The Council discussed the pulmonary function studies at some length. Dr. Warden's study was held to be invalid, based on Dr. Dugan's opinion that the FEV 1 was taken at too slow a speed. The Council had Dr. Clarke's study re-evaluated by another consultant, Dr. Ang. Dr. Ang reported that the study was invalid because the FEV 1 was improperly calculated and because the tracings did "not show consistent maximum effort." The Council adopted Dr. Ang's opinion and noted that, even if the Clarke study were valid, it had been performed one year after the jurisdictional cutoff date. The test results would not be related back because the intervening test performed by Dr. Daniel demonstrated that there was no serious respiratory impairment on or before July 1, 1973.



The critical threshold issue in this case is the number of years in which claimant was employed as a miner. Where a claimant is employed for at least ten years in the nation's coal mines, and his ventilatory studies show values equal to or less than the values set forth in the interim table contained in 20 C.F.R. § 410.490(b)(1)(ii), he will be presumed to be totally disabled due to pneumoconiosis. 20 C.F.R. § 410.490(b)(3) (the " interim criteria").2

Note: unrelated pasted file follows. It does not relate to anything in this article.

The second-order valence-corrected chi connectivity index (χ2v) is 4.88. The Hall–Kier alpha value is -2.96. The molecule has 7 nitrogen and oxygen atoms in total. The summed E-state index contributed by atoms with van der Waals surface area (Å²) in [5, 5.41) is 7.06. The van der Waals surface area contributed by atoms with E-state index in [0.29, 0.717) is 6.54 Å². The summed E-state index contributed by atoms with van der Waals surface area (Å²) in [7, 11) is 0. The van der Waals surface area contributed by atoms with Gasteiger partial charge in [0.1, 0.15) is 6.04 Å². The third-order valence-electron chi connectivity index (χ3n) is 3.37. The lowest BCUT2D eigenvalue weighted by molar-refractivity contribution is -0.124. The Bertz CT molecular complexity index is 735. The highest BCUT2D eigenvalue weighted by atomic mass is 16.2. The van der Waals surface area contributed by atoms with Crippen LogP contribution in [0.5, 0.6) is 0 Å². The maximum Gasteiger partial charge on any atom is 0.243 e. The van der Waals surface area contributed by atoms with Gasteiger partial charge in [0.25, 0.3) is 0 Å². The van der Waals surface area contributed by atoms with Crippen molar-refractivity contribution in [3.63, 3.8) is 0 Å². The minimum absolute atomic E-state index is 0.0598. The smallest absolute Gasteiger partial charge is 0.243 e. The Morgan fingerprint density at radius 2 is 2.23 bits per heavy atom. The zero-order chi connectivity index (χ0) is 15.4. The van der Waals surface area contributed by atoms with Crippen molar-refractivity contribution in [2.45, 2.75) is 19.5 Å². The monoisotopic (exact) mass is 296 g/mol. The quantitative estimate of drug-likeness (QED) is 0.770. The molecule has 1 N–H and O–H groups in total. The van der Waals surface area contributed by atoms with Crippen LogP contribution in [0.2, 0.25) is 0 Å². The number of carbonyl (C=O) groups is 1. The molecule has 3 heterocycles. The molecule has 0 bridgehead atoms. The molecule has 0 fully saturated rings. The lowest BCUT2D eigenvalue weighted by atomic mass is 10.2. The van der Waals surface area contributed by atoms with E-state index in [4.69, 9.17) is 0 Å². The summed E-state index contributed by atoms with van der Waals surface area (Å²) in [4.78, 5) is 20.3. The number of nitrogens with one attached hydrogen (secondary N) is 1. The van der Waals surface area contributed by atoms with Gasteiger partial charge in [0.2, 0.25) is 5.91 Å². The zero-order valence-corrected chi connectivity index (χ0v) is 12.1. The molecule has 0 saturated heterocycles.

At the administrative hearing, the ALJ stated:


Yes, the earnings record, I take notice, establishes With his testimony 10 and a half years minimum coal mine employment (Tr. 66) (emphasis added)


We are unable to ascertain from the record the ALJ's reason(s) for his later conclusion that only eight years of employment had been proved. Had he misread the earnings record?3 Did he belatedly determine that claimant's testimony was not credible? Did he re-examine the testimony and conclude that claimant's recollections did not sufficiently "fill the gaps" in the earnings record? The opinion of the Appeals Council sheds no light on these questions.


We think claimant is entitled to an explanation on the record of the Secretary's decision and the reasons therefor.